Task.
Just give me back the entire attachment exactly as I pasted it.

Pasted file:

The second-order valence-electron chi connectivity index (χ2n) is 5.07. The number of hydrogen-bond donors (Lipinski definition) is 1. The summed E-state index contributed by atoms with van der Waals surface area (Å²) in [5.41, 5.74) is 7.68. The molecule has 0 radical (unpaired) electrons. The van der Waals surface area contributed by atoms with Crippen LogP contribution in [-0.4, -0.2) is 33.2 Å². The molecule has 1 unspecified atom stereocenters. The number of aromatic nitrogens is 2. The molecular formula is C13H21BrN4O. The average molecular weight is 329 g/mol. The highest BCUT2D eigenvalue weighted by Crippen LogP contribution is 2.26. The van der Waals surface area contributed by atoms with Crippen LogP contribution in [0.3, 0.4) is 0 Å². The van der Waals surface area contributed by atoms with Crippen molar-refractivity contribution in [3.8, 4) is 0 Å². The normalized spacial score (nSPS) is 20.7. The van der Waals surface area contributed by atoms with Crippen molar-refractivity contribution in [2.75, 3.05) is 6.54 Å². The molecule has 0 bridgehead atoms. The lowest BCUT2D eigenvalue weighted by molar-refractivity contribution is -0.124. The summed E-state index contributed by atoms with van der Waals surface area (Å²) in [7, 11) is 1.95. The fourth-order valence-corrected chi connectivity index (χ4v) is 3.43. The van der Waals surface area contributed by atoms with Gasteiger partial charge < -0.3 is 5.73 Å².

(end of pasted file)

The second-order valence-electron chi connectivity index (χ2n) is 5.07. The number of hydrogen-bond donors (Lipinski definition) is 1. The summed E-state index contributed by atoms with van der Waals surface area (Å²) in [5.41, 5.74) is 7.68. The molecule has 0 radical (unpaired) electrons. The van der Waals surface area contributed by atoms with Crippen LogP contribution in [-0.4, -0.2) is 33.2 Å². The molecule has 1 unspecified atom stereocenters. The number of aromatic nitrogens is 2. The molecular formula is C13H21BrN4O. The average molecular weight is 329 g/mol. The highest BCUT2D eigenvalue weighted by Crippen LogP contribution is 2.26. The van der Waals surface area contributed by atoms with Crippen LogP contribution in [0.3, 0.4) is 0 Å². The van der Waals surface area contributed by atoms with Crippen molar-refractivity contribution in [3.8, 4) is 0 Å². The normalized spacial score (nSPS) is 20.7. The van der Waals surface area contributed by atoms with Crippen molar-refractivity contribution in [2.75, 3.05) is 6.54 Å². The molecule has 0 bridgehead atoms. The lowest BCUT2D eigenvalue weighted by molar-refractivity contribution is -0.124. The summed E-state index contributed by atoms with van der Waals surface area (Å²) in [7, 11) is 1.95. The fourth-order valence-corrected chi connectivity index (χ4v) is 3.43. The van der Waals surface area contributed by atoms with Gasteiger partial charge < -0.3 is 5.73 Å².